It is quite widely acknowledged, in the field of cognitive science, that the format in which a set of data is displayed (lists, graphs, arrays, etc.) matters to the agents' performances in achieving various cognitive tasks, such as problem-solving or decision-making. This paper intends to show that formats also matter in the case of theoretical representations, namely general representations expressing hypotheses, and not only in the case of data displays. Indeed, scientists have limited cognitive abilities, and representations in different formats (...)
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  10. Models and formats of representation.Marion Vorms - unknown
    Models are generally used by scientists to obtain predictions and to provide explanations about phenomena. Their predictive and explanatory power is generally thought of as depending on their representative power. It is still not clear, though, in virtue of which features models allow scientists to draw inferences about the system they stand for. In this paper, I focus on a special kind of models, namely imaginary models (I-models) such as the simple pendulum. The main question I address is: how do (...)
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  11.  8
    La valeur probante du témoignage : perspectives épistémologique et juridique.Marion Vorms - 2015 - Cahiers Philosophiques 142 (3):21-52.
    La notion de témoignage est au cœur d’une branche de la théorie de la connaissance, appelée « épistémologie du témoignage », qui s’interroge sur le bien-fondé des croyances acquises par le biais d’autrui – par opposition aux seules capacités sensorielles et intellectuelles de l’individu. Le témoignage est aussi un des modes de preuve les plus importants dans le cadre judiciaire, aussi bien au cours de l’enquête et de l’instruction que du procès, et a fait l’objet de nombreuses réflexions de la (...)
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  12.  44
    Preface.Marion Vorms & Christopher Pincock - 2013 - Synthese 190 (2):187-188.
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  13.  23
    Bayes et les biais. Le « biais de confirmation » en question.Marion Vorms - 2021 - Revue de Métaphysique et de Morale 112 (4):567-590.
    On appelle « biais de confirmation » la tendance supposée des humains à sélectionner les informations qui vont dans le sens de ce qu’ils croient (ou veulent croire) et à interpréter celles dont ils disposent en faveur de leurs hypothèses favorites. Cet article vise à porter un regard critique sur certains usages de cette notion, et plus généralement sur le recours aux « biais cognitifs » pour expliquer tout un ensemble de phénomènes sociaux interprétés comme les marques d’une forme d’irrationalité. (...)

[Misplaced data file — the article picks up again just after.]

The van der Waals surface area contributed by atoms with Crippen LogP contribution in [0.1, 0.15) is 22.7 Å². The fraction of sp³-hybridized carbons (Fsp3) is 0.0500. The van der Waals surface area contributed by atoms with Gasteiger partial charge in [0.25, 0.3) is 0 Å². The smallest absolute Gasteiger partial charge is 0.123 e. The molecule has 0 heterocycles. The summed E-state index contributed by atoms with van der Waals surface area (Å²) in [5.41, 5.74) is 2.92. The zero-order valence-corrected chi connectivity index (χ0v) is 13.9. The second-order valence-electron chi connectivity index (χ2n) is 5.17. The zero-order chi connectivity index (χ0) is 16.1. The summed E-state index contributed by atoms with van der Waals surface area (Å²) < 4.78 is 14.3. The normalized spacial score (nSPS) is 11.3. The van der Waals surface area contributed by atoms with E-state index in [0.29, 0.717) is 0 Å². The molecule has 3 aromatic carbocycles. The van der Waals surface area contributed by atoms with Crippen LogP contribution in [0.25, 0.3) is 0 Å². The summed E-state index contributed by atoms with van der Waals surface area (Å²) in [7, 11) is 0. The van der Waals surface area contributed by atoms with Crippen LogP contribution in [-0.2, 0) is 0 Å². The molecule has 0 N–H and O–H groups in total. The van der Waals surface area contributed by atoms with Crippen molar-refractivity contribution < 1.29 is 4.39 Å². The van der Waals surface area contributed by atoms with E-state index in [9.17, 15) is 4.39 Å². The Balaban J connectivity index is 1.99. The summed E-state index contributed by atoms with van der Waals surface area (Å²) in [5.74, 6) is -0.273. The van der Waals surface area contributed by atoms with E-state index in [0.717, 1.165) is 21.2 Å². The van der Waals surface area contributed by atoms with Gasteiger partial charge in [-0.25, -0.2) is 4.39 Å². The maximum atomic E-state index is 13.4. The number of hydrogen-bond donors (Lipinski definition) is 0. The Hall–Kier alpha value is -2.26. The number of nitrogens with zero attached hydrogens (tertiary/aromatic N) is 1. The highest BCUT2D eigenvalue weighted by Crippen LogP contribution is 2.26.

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  14.  37
    Collaborative computer simulations in climate science.Anouk Barberousse, Henri Galinon & Marion Vorms - unknown
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  15. Coherence and Credibility in the Story-Model of Jurors’ Decision-Making: Does Mental Simulation Really Drive the Evaluation of the Evidence?David Lagnado & Marion Vorms - 2019 - In Matthieu Fontaine, Cristina Barés-Gómez, Francisco Salguero-Lamillar, Lorenzo Magnani & Ángel Nepomuceno-Fernández (eds.), Model-Based Reasoning in Science and Technology: Inferential Models for Logic, Language, Cognition and Computation. Springer Verlag.
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  16.  23
    Conceptual Role Semantics and Theory Understanding: the case of Classical Mechanics.Marion Vorms - unknown
  17.  41
    Ernest Nagel's conception of models: When agents get into the picture of theories.Marion Vorms - unknown
    In this paper, I analyze the significance of Ernest Nagel's introduction of the notion of model in his reconstruction of scientific theories. Nagel's account is generally considered as a version of the "received view" of theories, whose main advocate is Carnap. However, I will show that Nagel's considerations on models imply a renunciation to the logical empiricists' project of the formalization of scientific theories. I will argue that Nagel implicitly acknowledges that, in order to study the content of theories, one (...)
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  18.  19
    Frigg and Hunter, eds. 2010. Beyond Mimesis and Convention.Marion Vorms - 2012 - Theoria 27 (3):391-394.
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  19.  13
    Genetic Mapping as the Merging of Two Disciplines' Representational Practices.Marion Vorms - unknown
    In this paper, I propose a study of the invention and development of the technique of genetic mapping in the 1920's. I show that what is usually taken as one and the same theory (Classical Genetics) is in fact the result of the articulation of various levels of explanations corresponding to two different disciplines, with different methods and representational practices -- namely Mendelian theory and cytology. The merging of these two disciplinary frameworks is embodied in the very rules underlying the (...)
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  20.  23
    How are Scientific Theories to Be Analyzed? Representational and Computational Aspects.Marion Vorms & Anouk Barberousse - unknown
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  21.  19